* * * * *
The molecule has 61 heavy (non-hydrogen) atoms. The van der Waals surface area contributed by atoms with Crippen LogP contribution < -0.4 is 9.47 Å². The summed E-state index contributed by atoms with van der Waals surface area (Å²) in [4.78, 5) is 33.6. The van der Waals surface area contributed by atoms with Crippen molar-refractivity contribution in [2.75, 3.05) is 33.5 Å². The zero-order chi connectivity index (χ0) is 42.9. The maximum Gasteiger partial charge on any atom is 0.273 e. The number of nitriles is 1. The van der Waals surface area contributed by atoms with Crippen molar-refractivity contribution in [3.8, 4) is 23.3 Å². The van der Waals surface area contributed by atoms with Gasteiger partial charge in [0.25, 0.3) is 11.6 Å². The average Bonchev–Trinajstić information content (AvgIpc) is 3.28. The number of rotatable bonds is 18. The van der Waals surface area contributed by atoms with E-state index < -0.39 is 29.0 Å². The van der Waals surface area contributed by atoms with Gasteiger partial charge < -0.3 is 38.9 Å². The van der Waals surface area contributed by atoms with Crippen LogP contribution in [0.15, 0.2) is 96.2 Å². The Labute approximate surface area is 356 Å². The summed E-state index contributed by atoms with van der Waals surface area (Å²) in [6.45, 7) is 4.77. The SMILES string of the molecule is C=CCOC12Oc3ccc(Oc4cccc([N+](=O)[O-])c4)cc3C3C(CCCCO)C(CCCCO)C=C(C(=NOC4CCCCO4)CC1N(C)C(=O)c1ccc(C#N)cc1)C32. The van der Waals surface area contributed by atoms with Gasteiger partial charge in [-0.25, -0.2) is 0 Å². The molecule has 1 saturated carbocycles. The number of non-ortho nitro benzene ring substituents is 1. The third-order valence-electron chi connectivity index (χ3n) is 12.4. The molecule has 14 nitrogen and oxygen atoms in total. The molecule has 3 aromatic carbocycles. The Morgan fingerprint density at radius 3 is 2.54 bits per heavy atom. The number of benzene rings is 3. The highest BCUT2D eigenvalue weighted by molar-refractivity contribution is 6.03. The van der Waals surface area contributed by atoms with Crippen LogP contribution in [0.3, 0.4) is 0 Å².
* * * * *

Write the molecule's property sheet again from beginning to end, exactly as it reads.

The molecule has 61 heavy (non-hydrogen) atoms. The van der Waals surface area contributed by atoms with Crippen LogP contribution < -0.4 is 9.47 Å². The summed E-state index contributed by atoms with van der Waals surface area (Å²) in [4.78, 5) is 33.6. The van der Waals surface area contributed by atoms with Crippen molar-refractivity contribution in [2.75, 3.05) is 33.5 Å². The zero-order chi connectivity index (χ0) is 42.9. The maximum Gasteiger partial charge on any atom is 0.273 e. The number of nitriles is 1. The van der Waals surface area contributed by atoms with Crippen molar-refractivity contribution in [3.8, 4) is 23.3 Å². The van der Waals surface area contributed by atoms with Gasteiger partial charge in [0.25, 0.3) is 11.6 Å². The average Bonchev–Trinajstić information content (AvgIpc) is 3.28. The number of rotatable bonds is 18. The van der Waals surface area contributed by atoms with E-state index < -0.39 is 29.0 Å². The van der Waals surface area contributed by atoms with Gasteiger partial charge < -0.3 is 38.9 Å². The van der Waals surface area contributed by atoms with Crippen LogP contribution in [0.15, 0.2) is 96.2 Å². The Labute approximate surface area is 356 Å². The summed E-state index contributed by atoms with van der Waals surface area (Å²) in [6.45, 7) is 4.77. The SMILES string of the molecule is C=CCOC12Oc3ccc(Oc4cccc([N+](=O)[O-])c4)cc3C3C(CCCCO)C(CCCCO)C=C(C(=NOC4CCCCO4)CC1N(C)C(=O)c1ccc(C#N)cc1)C32. The van der Waals surface area contributed by atoms with Gasteiger partial charge in [-0.25, -0.2) is 0 Å². The molecule has 1 saturated carbocycles. The number of non-ortho nitro benzene ring substituents is 1. The third-order valence-electron chi connectivity index (χ3n) is 12.4. The molecule has 14 nitrogen and oxygen atoms in total. The molecule has 3 aromatic carbocycles. The Morgan fingerprint density at radius 3 is 2.54 bits per heavy atom. The number of benzene rings is 3. The highest BCUT2D eigenvalue weighted by molar-refractivity contribution is 6.03. The van der Waals surface area contributed by atoms with Crippen LogP contribution in [0.3, 0.4) is 0 Å².